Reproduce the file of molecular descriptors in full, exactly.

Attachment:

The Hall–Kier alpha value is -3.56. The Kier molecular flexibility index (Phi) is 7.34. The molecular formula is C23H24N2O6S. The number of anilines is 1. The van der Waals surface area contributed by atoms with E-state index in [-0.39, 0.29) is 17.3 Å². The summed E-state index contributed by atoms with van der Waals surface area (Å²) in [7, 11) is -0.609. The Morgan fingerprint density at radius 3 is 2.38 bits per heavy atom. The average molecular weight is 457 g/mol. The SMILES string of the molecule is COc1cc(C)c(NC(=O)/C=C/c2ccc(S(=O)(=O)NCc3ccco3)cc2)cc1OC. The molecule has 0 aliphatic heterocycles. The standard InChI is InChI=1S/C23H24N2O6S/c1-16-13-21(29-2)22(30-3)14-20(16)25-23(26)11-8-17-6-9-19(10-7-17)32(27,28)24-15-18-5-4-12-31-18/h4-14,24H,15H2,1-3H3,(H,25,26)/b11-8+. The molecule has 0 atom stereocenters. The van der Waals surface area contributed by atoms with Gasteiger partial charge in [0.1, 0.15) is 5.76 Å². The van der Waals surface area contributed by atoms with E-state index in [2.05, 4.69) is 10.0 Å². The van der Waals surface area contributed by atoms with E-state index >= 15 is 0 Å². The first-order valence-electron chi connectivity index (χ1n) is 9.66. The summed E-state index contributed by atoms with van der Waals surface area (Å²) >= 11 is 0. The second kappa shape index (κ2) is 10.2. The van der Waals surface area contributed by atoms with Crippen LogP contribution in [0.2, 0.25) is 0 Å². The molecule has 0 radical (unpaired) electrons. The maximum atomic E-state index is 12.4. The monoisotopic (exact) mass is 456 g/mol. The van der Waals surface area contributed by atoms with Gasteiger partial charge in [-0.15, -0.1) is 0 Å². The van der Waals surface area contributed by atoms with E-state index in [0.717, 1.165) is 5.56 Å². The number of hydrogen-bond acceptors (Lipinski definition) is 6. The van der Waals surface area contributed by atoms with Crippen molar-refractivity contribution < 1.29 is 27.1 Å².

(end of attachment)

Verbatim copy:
The Hall–Kier alpha value is -3.56. The Kier molecular flexibility index (Phi) is 7.34. The molecular formula is C23H24N2O6S. The number of anilines is 1. The van der Waals surface area contributed by atoms with E-state index in [-0.39, 0.29) is 17.3 Å². The summed E-state index contributed by atoms with van der Waals surface area (Å²) in [7, 11) is -0.609. The Morgan fingerprint density at radius 3 is 2.38 bits per heavy atom. The average molecular weight is 457 g/mol. The SMILES string of the molecule is COc1cc(C)c(NC(=O)/C=C/c2ccc(S(=O)(=O)NCc3ccco3)cc2)cc1OC. The molecule has 0 aliphatic heterocycles. The standard InChI is InChI=1S/C23H24N2O6S/c1-16-13-21(29-2)22(30-3)14-20(16)25-23(26)11-8-17-6-9-19(10-7-17)32(27,28)24-15-18-5-4-12-31-18/h4-14,24H,15H2,1-3H3,(H,25,26)/b11-8+. The molecule has 0 atom stereocenters. The van der Waals surface area contributed by atoms with Gasteiger partial charge in [0.1, 0.15) is 5.76 Å². The van der Waals surface area contributed by atoms with E-state index in [2.05, 4.69) is 10.0 Å². The van der Waals surface area contributed by atoms with E-state index >= 15 is 0 Å². The first-order valence-electron chi connectivity index (χ1n) is 9.66. The summed E-state index contributed by atoms with van der Waals surface area (Å²) >= 11 is 0. The second kappa shape index (κ2) is 10.2. The van der Waals surface area contributed by atoms with Crippen LogP contribution in [0.2, 0.25) is 0 Å². The molecule has 0 radical (unpaired) electrons. The maximum atomic E-state index is 12.4. The monoisotopic (exact) mass is 456 g/mol. The van der Waals surface area contributed by atoms with Gasteiger partial charge in [-0.15, -0.1) is 0 Å². The van der Waals surface area contributed by atoms with E-state index in [0.717, 1.165) is 5.56 Å². The number of hydrogen-bond acceptors (Lipinski definition) is 6. The van der Waals surface area contributed by atoms with Crippen molar-refractivity contribution < 1.29 is 27.1 Å².